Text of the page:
I'm going to explain why I don't like Olympic Taekwondo sparring and relate my reasonings to personal experiences in the past.
Firstly, it is incredibly unrealistic and ego enhancing. Ever since the Sydney Olympic Games in 2000, far to much time is spent on sparring for points in Taekwondo schools, when in my opinion a martial artist should focus on surviving a moment in time that threatens to end his or her life. This creates a world federation of sport players, not artists. People sometimes claim it to be a practical means of actively applying self defence techniques to a situation. Then why is do people get told off by a referee when punching to the head, but praised by the judges when kicking to the head?. How many times does anyone kick somebody in the head in real life self-defence?.
One time in class I was told off (deduction of points) by my instructor acting as a referee. I took no notice of it because I didn't think I did anything wrong and I care not for points (I can't remember what I specifically did but no one was hurt). My instructor then told me that I should acknowledge the referee when I am being 'told off'. But told off for what!?. It's not like I'm going to be told off for defending myself in any way I choose in the street.
Another happening that I feel is worth bringing up is when I had to participate in a match against too other guys in class. It was everyone for themselves. My instructor said that it would be a "good way to develop an awareness of the people around me, which is an aspect of self-defence". In that case, I decided to do as Mr. Miyagi said in the classic Karate Kid movies, - "The best way to block a punch is not to be there." With my self preservation mentality on, we began. There was a tall 13 year old kid in the trio who was clearly the aggressor. He strategy was simply to attack. For some reason he never came over to attack me, but focused his attacks solely on the other guy. I was a bit confused about that because it was free for all, but I was proud that by remaining quiet and staying out of the way, I was surviving without throwing a punch, which felt like victory. My instructor was not happy with me though. As the round was commencing he told me to "get in there and fight". I replied "It's not a fight, if it were a fight someone would be seriously injured by now. He also said "You need to spar for your second degree black belt grading. You do want to grade don't you!?". I replied "The desire to excel should not be from external trophies such as belts, but our own intrinsic desires to better our selves body, mind and spirit, and to enjoy training in the moment.
I realised that the mistake I made was not showing enough respect to my instructor. After the class I apologised to him.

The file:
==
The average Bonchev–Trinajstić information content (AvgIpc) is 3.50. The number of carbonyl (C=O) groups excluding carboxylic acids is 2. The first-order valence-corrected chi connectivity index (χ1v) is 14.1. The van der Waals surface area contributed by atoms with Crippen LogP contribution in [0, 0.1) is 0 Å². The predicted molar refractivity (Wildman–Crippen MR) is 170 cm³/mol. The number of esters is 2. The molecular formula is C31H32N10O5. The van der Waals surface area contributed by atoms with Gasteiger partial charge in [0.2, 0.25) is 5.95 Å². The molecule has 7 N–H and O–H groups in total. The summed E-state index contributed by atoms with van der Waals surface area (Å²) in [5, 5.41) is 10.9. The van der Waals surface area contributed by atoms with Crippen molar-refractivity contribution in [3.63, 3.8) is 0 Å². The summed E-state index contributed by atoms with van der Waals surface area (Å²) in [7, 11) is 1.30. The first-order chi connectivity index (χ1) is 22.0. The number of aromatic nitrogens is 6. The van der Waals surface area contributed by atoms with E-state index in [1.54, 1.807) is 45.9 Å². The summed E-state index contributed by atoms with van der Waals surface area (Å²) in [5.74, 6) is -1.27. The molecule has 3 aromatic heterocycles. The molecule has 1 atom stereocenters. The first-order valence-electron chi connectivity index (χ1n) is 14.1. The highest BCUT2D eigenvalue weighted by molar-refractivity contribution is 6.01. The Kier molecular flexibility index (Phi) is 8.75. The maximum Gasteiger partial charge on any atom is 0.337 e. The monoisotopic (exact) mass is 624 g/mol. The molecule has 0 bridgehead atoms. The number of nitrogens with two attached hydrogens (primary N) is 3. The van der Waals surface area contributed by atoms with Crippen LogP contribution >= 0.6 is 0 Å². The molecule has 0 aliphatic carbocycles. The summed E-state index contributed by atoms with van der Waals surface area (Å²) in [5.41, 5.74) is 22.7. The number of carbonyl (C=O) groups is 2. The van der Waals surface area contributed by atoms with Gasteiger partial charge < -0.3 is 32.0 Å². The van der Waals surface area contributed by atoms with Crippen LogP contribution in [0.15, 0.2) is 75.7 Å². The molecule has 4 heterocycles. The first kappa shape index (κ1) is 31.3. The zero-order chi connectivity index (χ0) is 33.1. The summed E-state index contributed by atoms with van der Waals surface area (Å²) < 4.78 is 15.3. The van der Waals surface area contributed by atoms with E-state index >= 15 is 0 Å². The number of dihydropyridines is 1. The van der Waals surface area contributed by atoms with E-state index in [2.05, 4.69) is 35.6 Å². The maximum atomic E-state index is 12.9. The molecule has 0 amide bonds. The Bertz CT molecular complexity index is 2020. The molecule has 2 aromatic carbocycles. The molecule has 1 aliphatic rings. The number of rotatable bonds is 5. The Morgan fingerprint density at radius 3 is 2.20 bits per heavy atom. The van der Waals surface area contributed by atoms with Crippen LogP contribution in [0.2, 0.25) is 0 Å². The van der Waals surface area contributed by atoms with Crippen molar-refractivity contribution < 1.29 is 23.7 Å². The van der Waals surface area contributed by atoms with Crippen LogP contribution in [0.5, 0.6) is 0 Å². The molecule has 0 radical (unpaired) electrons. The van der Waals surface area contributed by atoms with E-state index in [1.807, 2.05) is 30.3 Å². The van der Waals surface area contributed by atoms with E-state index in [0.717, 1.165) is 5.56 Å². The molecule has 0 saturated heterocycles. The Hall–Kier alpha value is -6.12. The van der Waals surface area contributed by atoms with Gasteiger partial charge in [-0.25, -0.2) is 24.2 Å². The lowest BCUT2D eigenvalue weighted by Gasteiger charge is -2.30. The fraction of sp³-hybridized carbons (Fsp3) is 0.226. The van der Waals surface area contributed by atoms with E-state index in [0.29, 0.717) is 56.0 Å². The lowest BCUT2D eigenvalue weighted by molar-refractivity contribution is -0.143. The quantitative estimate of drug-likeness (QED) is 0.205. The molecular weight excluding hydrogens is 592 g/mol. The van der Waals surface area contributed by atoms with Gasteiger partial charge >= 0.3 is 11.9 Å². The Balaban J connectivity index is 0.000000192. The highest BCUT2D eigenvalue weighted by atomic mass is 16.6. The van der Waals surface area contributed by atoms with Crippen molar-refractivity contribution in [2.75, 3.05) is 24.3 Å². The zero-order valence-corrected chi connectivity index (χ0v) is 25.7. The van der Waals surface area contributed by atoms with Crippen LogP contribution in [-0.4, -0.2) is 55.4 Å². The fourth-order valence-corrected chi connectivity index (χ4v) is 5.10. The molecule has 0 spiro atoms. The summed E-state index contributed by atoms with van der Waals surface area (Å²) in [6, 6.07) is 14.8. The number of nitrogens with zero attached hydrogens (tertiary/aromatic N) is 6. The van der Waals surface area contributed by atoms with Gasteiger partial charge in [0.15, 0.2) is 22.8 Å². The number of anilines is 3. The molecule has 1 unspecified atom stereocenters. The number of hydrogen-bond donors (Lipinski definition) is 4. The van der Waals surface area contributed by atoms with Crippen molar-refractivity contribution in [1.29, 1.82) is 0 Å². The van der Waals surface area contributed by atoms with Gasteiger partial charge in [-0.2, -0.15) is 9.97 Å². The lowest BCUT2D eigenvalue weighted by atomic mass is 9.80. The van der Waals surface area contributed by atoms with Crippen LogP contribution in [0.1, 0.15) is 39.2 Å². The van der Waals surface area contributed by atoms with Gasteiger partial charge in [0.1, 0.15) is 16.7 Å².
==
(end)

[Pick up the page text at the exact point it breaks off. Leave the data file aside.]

I train to fight so I do not have to fight. When I train at home on my BOB XL, many of my hand strikes are directed towards the face and neck when in close quarters. I always feel afraid when I practice TKD Olympic sparring because I find it hard to abide by the artificial systematic rules, and fear I will cause someone harm. I do not implement any limitations in my developing expression of Martial Art. TKD Olympic sparring has more illegal target points than legal one's. I often feel like I am a lion with my claws and teeth removed, and yet still told to fight proficiently. There was an instance when I was sparring with the guy I mentioned earlier who would only attack. He tried to close me down by getting up close to me, leaving his body shield wide open. I punched him three times rapidly. The first two went to the shield, then he bent down. So where his chest was, was now occupied by his neck. My eyes made contact with his neck and a split second later, my fist was there. He flew back a metre or two and then started crying. I felt bad about it happening. My instructor told me not to be too hard on my self as these things happen. But for what.?, I asked myself.
I think that Taekwondo Olympic sparring is too yin and other martial sports are far too yang. It is commonly perceived that martial artists use their skills in competition, which they can in turn use for self defence if need be. This is false. I don't understand why people want to turn art into sport. In my 5 years of practice it has made me a less competitive person, calming my spirit.
I am going to transcribe a text that stood out to me from Morihei Ueshiba's book 'The Art of Peace' on pages 33/34 in my copy, with a few annotations (in brackets) below:
"There are no contests or organised competitions in Aikido because it is not a sport(It should be this way in Martial Art). Practitioners take turns being the "winner" and "loser" and try to cross the finish line hand in hand:
Sports are widely practiced now days, and they are good for physical exercise. In Aikido (Martial Art), too, we train the body but also use the body as a vehicle to train the mind, calm the spirit, and find goodness and beauty, dimensions that sports lack. Training in Aikido (Martial Art) fosters valor, sincerity, fidelity, magnanimity and beauty, as well as making the body strong and healthy. In Aikido (Martial Art), we train not to learn how to win; we train to learn to emerge victorious in any situation."
I believe that competitive tournaments are artificial; they are situations made for specific purposes. They are not drawn from every day life. It's important to incorporate Martial Arts into every day life in a way that enhances ones being. Martial Arts becomes life. Competition is a dangerous distraction from this. I have never been to a tournament and I never wish to waste my time doing so.
Thank You for reading my blog.